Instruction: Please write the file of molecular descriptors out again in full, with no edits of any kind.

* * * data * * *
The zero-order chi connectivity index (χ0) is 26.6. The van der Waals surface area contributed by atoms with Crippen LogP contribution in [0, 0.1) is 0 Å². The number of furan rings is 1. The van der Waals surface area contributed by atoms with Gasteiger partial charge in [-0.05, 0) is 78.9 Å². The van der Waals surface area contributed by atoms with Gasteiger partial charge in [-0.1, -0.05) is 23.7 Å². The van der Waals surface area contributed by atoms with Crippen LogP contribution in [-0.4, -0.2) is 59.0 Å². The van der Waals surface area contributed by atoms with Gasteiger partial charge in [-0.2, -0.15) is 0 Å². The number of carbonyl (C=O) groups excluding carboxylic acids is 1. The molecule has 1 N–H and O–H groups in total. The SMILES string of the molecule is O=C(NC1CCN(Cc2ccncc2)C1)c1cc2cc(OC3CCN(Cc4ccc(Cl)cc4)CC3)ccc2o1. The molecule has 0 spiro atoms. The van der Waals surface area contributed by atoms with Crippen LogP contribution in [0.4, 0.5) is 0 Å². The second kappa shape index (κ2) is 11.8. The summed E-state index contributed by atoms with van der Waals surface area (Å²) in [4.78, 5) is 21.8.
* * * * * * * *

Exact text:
The zero-order chi connectivity index (χ0) is 26.6. The van der Waals surface area contributed by atoms with Crippen LogP contribution in [0, 0.1) is 0 Å². The number of furan rings is 1. The van der Waals surface area contributed by atoms with Gasteiger partial charge in [-0.05, 0) is 78.9 Å². The van der Waals surface area contributed by atoms with Gasteiger partial charge in [-0.1, -0.05) is 23.7 Å². The van der Waals surface area contributed by atoms with Crippen LogP contribution in [-0.4, -0.2) is 59.0 Å². The van der Waals surface area contributed by atoms with Gasteiger partial charge in [-0.2, -0.15) is 0 Å². The number of carbonyl (C=O) groups excluding carboxylic acids is 1. The molecule has 1 N–H and O–H groups in total. The SMILES string of the molecule is O=C(NC1CCN(Cc2ccncc2)C1)c1cc2cc(OC3CCN(Cc4ccc(Cl)cc4)CC3)ccc2o1. The molecule has 0 spiro atoms. The van der Waals surface area contributed by atoms with Crippen LogP contribution in [0.4, 0.5) is 0 Å². The second kappa shape index (κ2) is 11.8. The summed E-state index contributed by atoms with van der Waals surface area (Å²) in [4.78, 5) is 21.8.